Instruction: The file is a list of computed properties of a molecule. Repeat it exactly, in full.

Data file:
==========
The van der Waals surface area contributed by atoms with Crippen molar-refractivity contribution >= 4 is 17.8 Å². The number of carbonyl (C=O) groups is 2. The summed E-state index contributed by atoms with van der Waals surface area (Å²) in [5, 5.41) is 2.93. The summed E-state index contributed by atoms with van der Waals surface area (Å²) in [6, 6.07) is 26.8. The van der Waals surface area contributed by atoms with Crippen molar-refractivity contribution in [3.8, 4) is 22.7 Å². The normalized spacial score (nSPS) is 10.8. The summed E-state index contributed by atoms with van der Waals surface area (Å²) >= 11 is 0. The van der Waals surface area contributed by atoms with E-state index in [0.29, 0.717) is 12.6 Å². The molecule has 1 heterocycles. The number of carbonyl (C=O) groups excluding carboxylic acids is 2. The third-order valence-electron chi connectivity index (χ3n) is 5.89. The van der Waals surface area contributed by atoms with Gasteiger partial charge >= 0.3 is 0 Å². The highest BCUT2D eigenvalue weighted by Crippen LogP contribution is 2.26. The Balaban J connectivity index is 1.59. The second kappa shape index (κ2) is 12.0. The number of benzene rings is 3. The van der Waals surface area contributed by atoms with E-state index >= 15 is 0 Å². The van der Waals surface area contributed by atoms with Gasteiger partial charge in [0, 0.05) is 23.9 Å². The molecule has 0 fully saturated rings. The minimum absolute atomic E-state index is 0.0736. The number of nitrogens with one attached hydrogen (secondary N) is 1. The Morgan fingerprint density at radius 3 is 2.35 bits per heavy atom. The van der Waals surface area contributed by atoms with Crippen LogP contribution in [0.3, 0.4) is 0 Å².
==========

The van der Waals surface area contributed by atoms with Crippen molar-refractivity contribution >= 4 is 17.8 Å². The number of carbonyl (C=O) groups is 2. The summed E-state index contributed by atoms with van der Waals surface area (Å²) in [5, 5.41) is 2.93. The summed E-state index contributed by atoms with van der Waals surface area (Å²) in [6, 6.07) is 26.8. The van der Waals surface area contributed by atoms with Crippen molar-refractivity contribution in [3.8, 4) is 22.7 Å². The normalized spacial score (nSPS) is 10.8. The summed E-state index contributed by atoms with van der Waals surface area (Å²) >= 11 is 0. The van der Waals surface area contributed by atoms with E-state index in [0.29, 0.717) is 12.6 Å². The molecule has 1 heterocycles. The number of carbonyl (C=O) groups excluding carboxylic acids is 2. The third-order valence-electron chi connectivity index (χ3n) is 5.89. The van der Waals surface area contributed by atoms with Gasteiger partial charge >= 0.3 is 0 Å². The highest BCUT2D eigenvalue weighted by Crippen LogP contribution is 2.26. The Balaban J connectivity index is 1.59. The second kappa shape index (κ2) is 12.0. The number of benzene rings is 3. The van der Waals surface area contributed by atoms with E-state index >= 15 is 0 Å². The van der Waals surface area contributed by atoms with Gasteiger partial charge in [0, 0.05) is 23.9 Å². The molecule has 0 fully saturated rings. The minimum absolute atomic E-state index is 0.0736. The number of nitrogens with one attached hydrogen (secondary N) is 1. The Morgan fingerprint density at radius 3 is 2.35 bits per heavy atom. The van der Waals surface area contributed by atoms with Crippen LogP contribution in [0.3, 0.4) is 0 Å².